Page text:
BA celebrates International Women’s Day with Kate Lyttle

by admin on March 5, 2015

Kate Lyttle is the Executive Officer of Bowls ACT and after four years working tirelessly for the organisation the non-bowler has learnt so much about the sport and witnessed many changes to the women’s game in that time. 

Immediately prior to coming to bowls, Lyttle worked as a lobbyist in the education field but held CEO positions in the community sector for about 20 years in education, sport and disability. 

The sport of bowls was certainly a challenge for Lyttle who had little knowledge of the sport; however in such a short time she has embraced the challenges of working for such a small organisation and is all hands on deck in her position with Bowls ACT. 

“My role as CEO of a small State Association is quite different to what it would be in a larger one; I have a hands on role that extends from meetings with the Minister to doing a draw, and once even marking a singles match,” Ms Lyttle said.  

“There is never a dull moment and I have been able to better understand all aspects the game without actually playing it; I’ve even sold a couple of sets of bowls in our retail outlet The Bowls Warehouse.” 

Once upon a time mainstream sport CEO’s were mostly men and now it is becoming increasingly popular for women to work in the sports industry. 

A common occurring theme across the previous International Women’s Day articles has been the importance of having good role models for women to look up to, and like our elite athletes, coaches and juniors, women in administration positions have many pioneering women to thank for the opportunities they have today.

“I was lucky enough to have an awesome role model when I first started working as a sports administrator (Kate Palmer, then CEO Netball, Vic, now CEO, Netball Australia),” Ms Lyttle said. 

“At that time, most of the mainstream sports CEOs were men and she more than held her own in ‘the big pool’.” 

Lyttle is also a member of three Bowls Australia Strategic Plan Working Parties; The National Working Brand Party, Bowls Connect Working Brand Party and the Good Governance Project Working Party.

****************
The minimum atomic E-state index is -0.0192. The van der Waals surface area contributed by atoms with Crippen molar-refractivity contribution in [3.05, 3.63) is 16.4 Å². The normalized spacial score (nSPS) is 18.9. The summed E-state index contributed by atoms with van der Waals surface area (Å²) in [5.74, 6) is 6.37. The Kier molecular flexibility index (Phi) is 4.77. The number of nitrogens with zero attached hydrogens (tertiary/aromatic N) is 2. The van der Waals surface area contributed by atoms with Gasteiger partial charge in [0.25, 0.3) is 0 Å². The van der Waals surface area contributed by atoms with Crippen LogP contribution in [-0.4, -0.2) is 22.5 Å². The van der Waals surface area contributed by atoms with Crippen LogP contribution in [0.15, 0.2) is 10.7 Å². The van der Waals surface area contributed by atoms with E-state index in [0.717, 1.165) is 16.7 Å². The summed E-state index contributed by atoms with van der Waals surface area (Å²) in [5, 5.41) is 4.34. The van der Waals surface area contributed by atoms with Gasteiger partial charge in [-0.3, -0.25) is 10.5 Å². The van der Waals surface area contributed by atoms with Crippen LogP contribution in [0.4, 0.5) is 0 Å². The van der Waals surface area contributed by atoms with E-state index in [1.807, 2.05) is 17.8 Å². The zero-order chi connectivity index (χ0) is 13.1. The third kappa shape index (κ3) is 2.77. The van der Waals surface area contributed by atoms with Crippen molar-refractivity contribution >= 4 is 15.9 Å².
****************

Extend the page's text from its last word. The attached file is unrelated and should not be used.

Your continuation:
There is no doubt during Lyttle’s time employed at Bowls ACT, the state has achieved many advances to the sport that have considerably helped the women’s game. 

“I am proud of the fact that in the ACT we have weekend pennant for women, played under all the same rules as the men, as well as a mid-week option,” Ms Lyttle said.  

“Our championships are played on the weekends too; it was not that many years ago that ladies representative selections were conducted during the day when working women could not attend; now we conduct selections and training outside of main stream working hours.”

These changes will make a huge difference for the 10 clubs in Canberra who want to encourage more working women to convert from once a year barefoot bowlers to full bowling members. 

With half a dozen clubs in Canberra signed up (or in the process of signing up) for Jack Attack, there is a great opportunity for the clubs to host a 6 week program for new bowlers and attract new women to the game in the process. 

“Bowls is a great sport for anyone to take up – male, female, young, old; however it is especially good for females who might otherwise be “sport averse” as it does not matter whether you are tall, short, large or small, you can play at all levels from purely social to world class elite,” Ms Lyttle said. 

Lyttle is a great administrator to have working for our sport and this International Women’s Day Kate can be very proud of her achievements in bowls, enjoy her planned celebrations with girlfriends, and perhaps we can get Lyttle on the bowling green in the near future. 

Photo- Nicole Mengel, Ruth Moore, Lois Waters (Australian Super 6 Triples Champions)